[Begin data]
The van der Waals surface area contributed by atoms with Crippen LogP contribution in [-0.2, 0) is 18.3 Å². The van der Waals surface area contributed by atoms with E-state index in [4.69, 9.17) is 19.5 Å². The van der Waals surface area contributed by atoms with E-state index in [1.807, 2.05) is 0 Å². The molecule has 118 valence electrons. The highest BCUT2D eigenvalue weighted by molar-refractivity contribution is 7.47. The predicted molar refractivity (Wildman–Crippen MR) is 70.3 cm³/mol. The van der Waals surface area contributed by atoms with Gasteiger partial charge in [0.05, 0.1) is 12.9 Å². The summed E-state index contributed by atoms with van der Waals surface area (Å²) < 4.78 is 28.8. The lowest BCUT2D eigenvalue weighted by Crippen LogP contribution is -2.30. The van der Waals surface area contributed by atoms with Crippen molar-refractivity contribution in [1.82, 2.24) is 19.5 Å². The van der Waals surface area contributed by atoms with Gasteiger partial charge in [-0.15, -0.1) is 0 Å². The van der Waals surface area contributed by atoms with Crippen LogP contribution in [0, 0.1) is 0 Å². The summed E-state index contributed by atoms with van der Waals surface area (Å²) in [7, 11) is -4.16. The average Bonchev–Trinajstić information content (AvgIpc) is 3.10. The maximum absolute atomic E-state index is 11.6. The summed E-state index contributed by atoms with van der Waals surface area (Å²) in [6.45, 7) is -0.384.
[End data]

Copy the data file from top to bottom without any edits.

The van der Waals surface area contributed by atoms with Crippen LogP contribution in [-0.2, 0) is 18.3 Å². The van der Waals surface area contributed by atoms with E-state index in [4.69, 9.17) is 19.5 Å². The van der Waals surface area contributed by atoms with E-state index in [1.807, 2.05) is 0 Å². The molecule has 118 valence electrons. The highest BCUT2D eigenvalue weighted by molar-refractivity contribution is 7.47. The predicted molar refractivity (Wildman–Crippen MR) is 70.3 cm³/mol. The van der Waals surface area contributed by atoms with Gasteiger partial charge in [0.05, 0.1) is 12.9 Å². The summed E-state index contributed by atoms with van der Waals surface area (Å²) < 4.78 is 28.8. The lowest BCUT2D eigenvalue weighted by Crippen LogP contribution is -2.30. The van der Waals surface area contributed by atoms with Crippen molar-refractivity contribution in [1.82, 2.24) is 19.5 Å². The van der Waals surface area contributed by atoms with Gasteiger partial charge in [-0.15, -0.1) is 0 Å². The van der Waals surface area contributed by atoms with Crippen LogP contribution in [0, 0.1) is 0 Å². The summed E-state index contributed by atoms with van der Waals surface area (Å²) in [7, 11) is -4.16. The average Bonchev–Trinajstić information content (AvgIpc) is 3.10. The maximum absolute atomic E-state index is 11.6. The summed E-state index contributed by atoms with van der Waals surface area (Å²) in [6.45, 7) is -0.384.